United States v. Centennial Savings Bank FSB

PETITIONER: United States
RESPONDENT: Centennial Savings Bank FSB
LOCATION: Oklahoma City Board of Education

DOCKET NO.: 89-1926
DECIDED BY: Rehnquist Court (1990-1991)
LOWER COURT: United States Court of Appeals for the Fifth Circuit

CITATION: 499 US 573 (1991)
ARGUED: Jan 15, 1991
DECIDED: Apr 17, 1991

ADVOCATES:
John G. Roberts, Jr. - for petitioner
Michael F. Duhl - Argued the case for the respondent

Facts of the case

Centennial Savings Bank exchanged interests in one set of mortgage loans for another set of mortgage loans of the same market value. The mortgages were worth substantially less at the time they were exchanged than they had been at the time they were acquired, however, and Centennial reported the difference as lost income on its income tax return. In a separate set of transactions, Centennial collected early withdrawal penalties from customers who withdrew their certificates of deposit before they were scheduled. Centennial reported the early withdrawal penalties as "income from the discharge ... of indebtedness," meaning that it did not need to be reported as income under 26 U.S.C. 108(a)(1)(C).

With regard to the exchanged mortgages, the IRS did not allow the deduction, ruling that the properties exchanged had not been "materially different" and that the exchange therefore did not actually produce a reportable loss. With regard to the withdrawal penalties, the IRS ruled that they had to be reported as income. Centennial took the issue to federal District Court, where a judge ruled for the IRS on the mortgage exchange issue but for Centennial on the withdrawal penalty one. The Fifth Circuit Court of Appeals reversed the mortgage exchange holding and upheld the withdrawal penalty holding, siding with Centennial on both issues.

Question

Can a bank list the exchange of properties that have equal fair market value as a loss on its federal Income Tax return if the property it loses is worth significantly less at the time of the exchange than it was when the property was initially acquired? May a bank treat money received from early withdrawal penalties as "income from the discharge ... of indebtedness" under 26 U.S.C. 108(a)(1)(C)?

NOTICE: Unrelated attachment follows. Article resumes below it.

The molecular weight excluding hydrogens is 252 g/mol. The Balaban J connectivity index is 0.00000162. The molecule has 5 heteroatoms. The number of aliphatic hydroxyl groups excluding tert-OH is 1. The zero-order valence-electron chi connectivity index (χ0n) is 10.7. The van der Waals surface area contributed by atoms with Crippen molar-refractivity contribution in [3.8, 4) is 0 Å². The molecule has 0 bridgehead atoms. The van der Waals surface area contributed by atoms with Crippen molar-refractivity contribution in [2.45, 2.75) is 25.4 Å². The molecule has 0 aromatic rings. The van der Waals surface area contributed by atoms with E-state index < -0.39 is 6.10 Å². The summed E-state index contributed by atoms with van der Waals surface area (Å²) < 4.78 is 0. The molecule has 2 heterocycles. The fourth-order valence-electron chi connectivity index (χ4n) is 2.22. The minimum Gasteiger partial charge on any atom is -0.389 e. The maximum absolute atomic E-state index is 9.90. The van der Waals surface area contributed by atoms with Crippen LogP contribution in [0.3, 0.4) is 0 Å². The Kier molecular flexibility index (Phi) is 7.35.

Media for United States v. Centennial Savings Bank FSB

Audio Transcription for Oral Argument - January 15, 1991 in United States v. Centennial Savings Bank FSB

Audio Transcription for Opinion Announcement - April 17, 1991 in United States v. Centennial Savings Bank FSB

Thurgood Marshall:

The second case, United States versus Centennial Savings Bank No. 89-1926, is here on certiorari to the United States Court of Appeals for the Fifth Circuit.

In an opinion filed with the Clerk today, we hold that a lending institution realizes deductible losses when it exchanges mortgage loan with another lender.

We also hold that family withdrawal from these accounts collected by a savings account do not qualify as income from the discharge of in debt following under Section 108 of the tax code.

We therefore affirm in part and reverse in part the judgment of the Fifth Circuit.

Justice Blackmun has filed an opinion concurring in part and dissenting in part in which Justice White joins.